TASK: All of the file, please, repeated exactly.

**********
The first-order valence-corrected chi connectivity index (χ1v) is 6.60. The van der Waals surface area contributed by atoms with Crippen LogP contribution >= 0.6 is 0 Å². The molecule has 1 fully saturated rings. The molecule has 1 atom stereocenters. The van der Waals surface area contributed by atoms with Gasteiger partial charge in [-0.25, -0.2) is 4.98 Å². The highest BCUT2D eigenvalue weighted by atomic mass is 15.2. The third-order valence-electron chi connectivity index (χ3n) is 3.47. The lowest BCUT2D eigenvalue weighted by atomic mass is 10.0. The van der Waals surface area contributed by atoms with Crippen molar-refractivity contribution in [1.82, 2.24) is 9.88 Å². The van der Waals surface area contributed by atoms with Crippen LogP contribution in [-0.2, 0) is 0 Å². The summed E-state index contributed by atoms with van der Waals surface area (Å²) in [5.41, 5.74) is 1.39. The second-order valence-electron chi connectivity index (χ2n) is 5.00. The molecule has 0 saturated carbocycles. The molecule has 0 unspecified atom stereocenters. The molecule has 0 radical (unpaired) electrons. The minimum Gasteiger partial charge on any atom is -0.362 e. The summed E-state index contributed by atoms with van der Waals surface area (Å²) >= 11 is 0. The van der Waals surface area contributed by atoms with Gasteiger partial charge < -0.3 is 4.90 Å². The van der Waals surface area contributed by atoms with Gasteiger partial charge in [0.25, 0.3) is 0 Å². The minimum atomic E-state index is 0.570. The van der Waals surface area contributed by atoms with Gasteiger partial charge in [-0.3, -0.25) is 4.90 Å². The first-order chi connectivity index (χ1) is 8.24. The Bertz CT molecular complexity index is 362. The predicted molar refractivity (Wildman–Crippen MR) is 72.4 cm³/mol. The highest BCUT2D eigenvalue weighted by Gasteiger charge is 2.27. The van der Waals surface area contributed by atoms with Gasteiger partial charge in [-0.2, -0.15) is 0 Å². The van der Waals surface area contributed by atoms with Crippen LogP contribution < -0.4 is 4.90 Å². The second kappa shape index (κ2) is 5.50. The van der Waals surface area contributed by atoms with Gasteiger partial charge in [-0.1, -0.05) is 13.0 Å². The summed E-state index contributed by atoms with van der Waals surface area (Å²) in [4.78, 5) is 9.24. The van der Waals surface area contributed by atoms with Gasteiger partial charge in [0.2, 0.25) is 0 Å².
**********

The first-order valence-corrected chi connectivity index (χ1v) is 6.60. The van der Waals surface area contributed by atoms with Crippen LogP contribution >= 0.6 is 0 Å². The molecule has 1 fully saturated rings. The molecule has 1 atom stereocenters. The van der Waals surface area contributed by atoms with Gasteiger partial charge in [-0.25, -0.2) is 4.98 Å². The highest BCUT2D eigenvalue weighted by atomic mass is 15.2. The third-order valence-electron chi connectivity index (χ3n) is 3.47. The lowest BCUT2D eigenvalue weighted by atomic mass is 10.0. The van der Waals surface area contributed by atoms with Crippen molar-refractivity contribution in [1.82, 2.24) is 9.88 Å². The van der Waals surface area contributed by atoms with Crippen LogP contribution in [-0.2, 0) is 0 Å². The summed E-state index contributed by atoms with van der Waals surface area (Å²) in [5.41, 5.74) is 1.39. The second-order valence-electron chi connectivity index (χ2n) is 5.00. The molecule has 0 saturated carbocycles. The molecule has 0 unspecified atom stereocenters. The molecule has 0 radical (unpaired) electrons. The minimum Gasteiger partial charge on any atom is -0.362 e. The summed E-state index contributed by atoms with van der Waals surface area (Å²) >= 11 is 0. The van der Waals surface area contributed by atoms with Gasteiger partial charge < -0.3 is 4.90 Å². The van der Waals surface area contributed by atoms with Gasteiger partial charge in [0.25, 0.3) is 0 Å². The minimum atomic E-state index is 0.570. The van der Waals surface area contributed by atoms with Gasteiger partial charge in [-0.3, -0.25) is 4.90 Å². The first-order chi connectivity index (χ1) is 8.24. The Bertz CT molecular complexity index is 362. The predicted molar refractivity (Wildman–Crippen MR) is 72.4 cm³/mol. The highest BCUT2D eigenvalue weighted by Gasteiger charge is 2.27. The van der Waals surface area contributed by atoms with Gasteiger partial charge in [-0.2, -0.15) is 0 Å². The van der Waals surface area contributed by atoms with Crippen LogP contribution < -0.4 is 4.90 Å². The second kappa shape index (κ2) is 5.50. The van der Waals surface area contributed by atoms with Gasteiger partial charge in [-0.1, -0.05) is 13.0 Å². The summed E-state index contributed by atoms with van der Waals surface area (Å²) in [4.78, 5) is 9.24. The van der Waals surface area contributed by atoms with Gasteiger partial charge in [0.2, 0.25) is 0 Å².